Meet Dr. Mariana Giasetti
The National Hispanic Heritage Month is annually celebrated from September 15 to October 15 in the United States to recognize the contributions and influence of Latinx to the history, culture, and achievements of the United States. In celebration of Hispanic Heritage Month, Diversity Committee Chair Dr. Angela Gonella sat down with Dr. Mariana Giassetti from Colossal Bioscience.
Mariana earned her Veterinary degree from the University of Sao Paulo, Brazi. Her academic journey continued as she pursued a master’s degree in Reproductive Biology at the same institution. Building on her educational foundation, Mariana embarked on an international path that led her to earn a Ph.D. with a specialized focus in Animal Reproductive Biology at the University of Sao Paulo, Brazil, and Biomedical Sciences and Biotechnology at the University of Zaragoza, Spain. Following her academic pursuits, Mariana dedicated five years to furthering her research as a PostDoc at Washington State University, where she delved into the intricate domain of male reproductive biology, with a particular emphasis on spermatogenesis and male fertility. Today, Mariana holds the role of an Embryologist at Colossal Bioscience, a pioneering organization known as “The De-extinction Company.”
AG. What is your current position, and what does it entail?
MG. Today, in my current capacity as an Embryologist at Colossal Bioscience, I use Applied Reproductive Technologies (ARTs) associated with refined genome engineering tools to the endeavor of resurrecting extinct species, including the iconic Woolly Mammoth, while simultaneously championing the conservation and protection of our precious natural world.
AG. Can you talk a little bit about yourself? Where are you from? What first attracted you to the world of science? And how did you get to be in your current position?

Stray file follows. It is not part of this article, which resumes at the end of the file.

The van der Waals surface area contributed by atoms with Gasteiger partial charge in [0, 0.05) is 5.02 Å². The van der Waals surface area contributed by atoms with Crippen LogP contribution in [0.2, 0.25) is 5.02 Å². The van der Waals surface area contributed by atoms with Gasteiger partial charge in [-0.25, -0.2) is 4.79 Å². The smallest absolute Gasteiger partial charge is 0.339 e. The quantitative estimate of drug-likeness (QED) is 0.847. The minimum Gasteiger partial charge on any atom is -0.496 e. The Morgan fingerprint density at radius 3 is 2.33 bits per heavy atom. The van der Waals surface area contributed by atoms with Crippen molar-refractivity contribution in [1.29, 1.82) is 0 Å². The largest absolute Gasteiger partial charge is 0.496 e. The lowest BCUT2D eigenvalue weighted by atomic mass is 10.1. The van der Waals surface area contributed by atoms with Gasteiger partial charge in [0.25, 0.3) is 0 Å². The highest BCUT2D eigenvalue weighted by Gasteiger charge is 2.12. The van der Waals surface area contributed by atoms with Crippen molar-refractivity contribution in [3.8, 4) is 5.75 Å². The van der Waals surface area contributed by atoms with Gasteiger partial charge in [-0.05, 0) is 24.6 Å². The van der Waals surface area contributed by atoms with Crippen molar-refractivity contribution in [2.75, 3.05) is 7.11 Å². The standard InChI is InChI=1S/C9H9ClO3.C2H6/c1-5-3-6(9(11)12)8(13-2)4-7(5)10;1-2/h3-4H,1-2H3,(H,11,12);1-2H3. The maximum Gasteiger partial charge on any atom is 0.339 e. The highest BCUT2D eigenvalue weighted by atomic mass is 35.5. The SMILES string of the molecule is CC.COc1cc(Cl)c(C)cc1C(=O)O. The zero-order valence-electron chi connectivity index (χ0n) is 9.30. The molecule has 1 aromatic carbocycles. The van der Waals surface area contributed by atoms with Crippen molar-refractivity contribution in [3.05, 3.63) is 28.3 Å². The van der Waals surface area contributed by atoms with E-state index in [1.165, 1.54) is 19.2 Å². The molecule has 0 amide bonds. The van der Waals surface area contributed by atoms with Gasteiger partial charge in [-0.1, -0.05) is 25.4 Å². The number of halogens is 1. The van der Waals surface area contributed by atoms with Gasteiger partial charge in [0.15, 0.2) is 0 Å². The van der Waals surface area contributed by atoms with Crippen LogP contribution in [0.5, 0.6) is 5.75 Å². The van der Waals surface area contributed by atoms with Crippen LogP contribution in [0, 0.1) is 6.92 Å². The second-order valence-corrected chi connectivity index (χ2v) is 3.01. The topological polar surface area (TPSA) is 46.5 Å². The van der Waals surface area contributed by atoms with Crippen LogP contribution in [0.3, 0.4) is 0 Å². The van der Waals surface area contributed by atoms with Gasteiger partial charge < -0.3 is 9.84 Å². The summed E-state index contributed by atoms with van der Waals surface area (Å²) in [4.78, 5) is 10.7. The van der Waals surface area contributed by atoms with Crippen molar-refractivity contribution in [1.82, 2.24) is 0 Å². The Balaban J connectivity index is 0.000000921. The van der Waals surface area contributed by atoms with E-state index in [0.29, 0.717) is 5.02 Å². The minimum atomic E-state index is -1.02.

MG.I grew up on a farm in Brazil, and from an early age, I was always surrounded by domesticated and rescued wild animals. I moved from my hometown to Sao Paulo in 2004 to study Veterinary Medicine, and my career in Reproductive Biology commenced during my second year as a Student at the University of Sao Paulo, Brazil, when Dr. Mario Binelli invited me to conduct some experiments on bovine maternal recognition of pregnancy at his lab. Throughout this 17-year journey, I have had the privilege of being guided and mentored by distinguished Principal Investigators across different corners of the globe. These mentors, hailing from Brazil (Dr. Mario Binelli, Dr. Jose Visintin, Dr. Mayra de Assumpcao, and Dr. Marcelo de Goissis), Spain (Dr. Jon Schoorlemmer and Dr. Pedro Muniesa), and the United States (Dr. Alan Ealy and Dr. Jon Oatley), have each played a pivotal role in shaping my journey. In their own unique ways, these exceptional mentors have instilled in me a deep sense of curiosity and a spirit of creativity. They have encouraged me to navigate the intricate landscape of Reproductive Biology, propelling me to amass knowledge across various domains. My path has been diverse and exhilarating, from unraveling the mysteries of maternal recognition of pregnancy to delving into ARTs and pioneering the generation of gene-edited non-model mammals to exploring their applications in creating novel molecular candidates for male contraceptives. My curiosity and multidisciplinary background led me to my current role as an Embryologist at Colossal Bioscience, aptly known as “The De-extinction Company.” Our overarching mission is nothing short of awe-inspiring: to breathe life back into extinct species, including the majestic Woolly Mammoth, all while zealously safeguarding and preserving the pristine wonders of our natural world using different and novel biotechnologies.